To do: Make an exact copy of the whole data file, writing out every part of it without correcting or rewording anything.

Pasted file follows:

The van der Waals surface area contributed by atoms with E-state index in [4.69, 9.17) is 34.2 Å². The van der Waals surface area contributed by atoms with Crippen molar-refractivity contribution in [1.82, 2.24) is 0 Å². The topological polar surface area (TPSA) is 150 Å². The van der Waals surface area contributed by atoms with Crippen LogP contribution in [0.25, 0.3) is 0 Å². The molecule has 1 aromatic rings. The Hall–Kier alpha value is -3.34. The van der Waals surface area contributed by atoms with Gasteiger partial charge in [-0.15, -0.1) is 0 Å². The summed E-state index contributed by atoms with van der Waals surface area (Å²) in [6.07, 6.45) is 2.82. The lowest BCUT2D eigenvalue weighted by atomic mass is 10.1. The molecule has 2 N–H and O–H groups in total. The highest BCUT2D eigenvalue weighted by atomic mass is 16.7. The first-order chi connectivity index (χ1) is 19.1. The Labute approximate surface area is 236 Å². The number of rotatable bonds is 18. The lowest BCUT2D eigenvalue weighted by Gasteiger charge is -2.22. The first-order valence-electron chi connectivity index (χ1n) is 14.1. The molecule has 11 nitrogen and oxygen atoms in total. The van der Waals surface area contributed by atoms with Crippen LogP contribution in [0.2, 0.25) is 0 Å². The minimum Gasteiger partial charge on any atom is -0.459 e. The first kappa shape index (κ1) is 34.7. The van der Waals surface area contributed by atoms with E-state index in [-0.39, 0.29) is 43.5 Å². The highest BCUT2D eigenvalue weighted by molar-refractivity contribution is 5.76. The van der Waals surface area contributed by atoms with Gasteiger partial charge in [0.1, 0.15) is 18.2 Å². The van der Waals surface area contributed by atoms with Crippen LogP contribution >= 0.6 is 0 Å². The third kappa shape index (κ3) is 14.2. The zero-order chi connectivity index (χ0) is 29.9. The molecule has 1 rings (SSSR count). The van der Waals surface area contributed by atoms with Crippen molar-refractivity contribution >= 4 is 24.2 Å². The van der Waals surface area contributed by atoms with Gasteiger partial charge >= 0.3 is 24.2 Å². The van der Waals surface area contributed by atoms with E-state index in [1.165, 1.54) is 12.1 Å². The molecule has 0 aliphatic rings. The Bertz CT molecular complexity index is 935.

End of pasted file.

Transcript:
The van der Waals surface area contributed by atoms with E-state index in [4.69, 9.17) is 34.2 Å². The van der Waals surface area contributed by atoms with Crippen molar-refractivity contribution in [1.82, 2.24) is 0 Å². The topological polar surface area (TPSA) is 150 Å². The van der Waals surface area contributed by atoms with Crippen LogP contribution in [0.25, 0.3) is 0 Å². The molecule has 1 aromatic rings. The Hall–Kier alpha value is -3.34. The van der Waals surface area contributed by atoms with Gasteiger partial charge in [-0.15, -0.1) is 0 Å². The summed E-state index contributed by atoms with van der Waals surface area (Å²) in [6.07, 6.45) is 2.82. The lowest BCUT2D eigenvalue weighted by atomic mass is 10.1. The molecule has 2 N–H and O–H groups in total. The highest BCUT2D eigenvalue weighted by atomic mass is 16.7. The first-order chi connectivity index (χ1) is 19.1. The Labute approximate surface area is 236 Å². The number of rotatable bonds is 18. The lowest BCUT2D eigenvalue weighted by Gasteiger charge is -2.22. The first-order valence-electron chi connectivity index (χ1n) is 14.1. The molecule has 11 nitrogen and oxygen atoms in total. The van der Waals surface area contributed by atoms with Crippen LogP contribution in [0.2, 0.25) is 0 Å². The minimum Gasteiger partial charge on any atom is -0.459 e. The first kappa shape index (κ1) is 34.7. The van der Waals surface area contributed by atoms with E-state index in [-0.39, 0.29) is 43.5 Å². The highest BCUT2D eigenvalue weighted by molar-refractivity contribution is 5.76. The van der Waals surface area contributed by atoms with Gasteiger partial charge in [0.1, 0.15) is 18.2 Å². The van der Waals surface area contributed by atoms with Crippen LogP contribution >= 0.6 is 0 Å². The third kappa shape index (κ3) is 14.2. The zero-order chi connectivity index (χ0) is 29.9. The molecule has 1 rings (SSSR count). The van der Waals surface area contributed by atoms with Crippen molar-refractivity contribution >= 4 is 24.2 Å². The van der Waals surface area contributed by atoms with Gasteiger partial charge >= 0.3 is 24.2 Å². The van der Waals surface area contributed by atoms with E-state index in [1.165, 1.54) is 12.1 Å². The molecule has 0 aliphatic rings. The Bertz CT molecular complexity index is 935.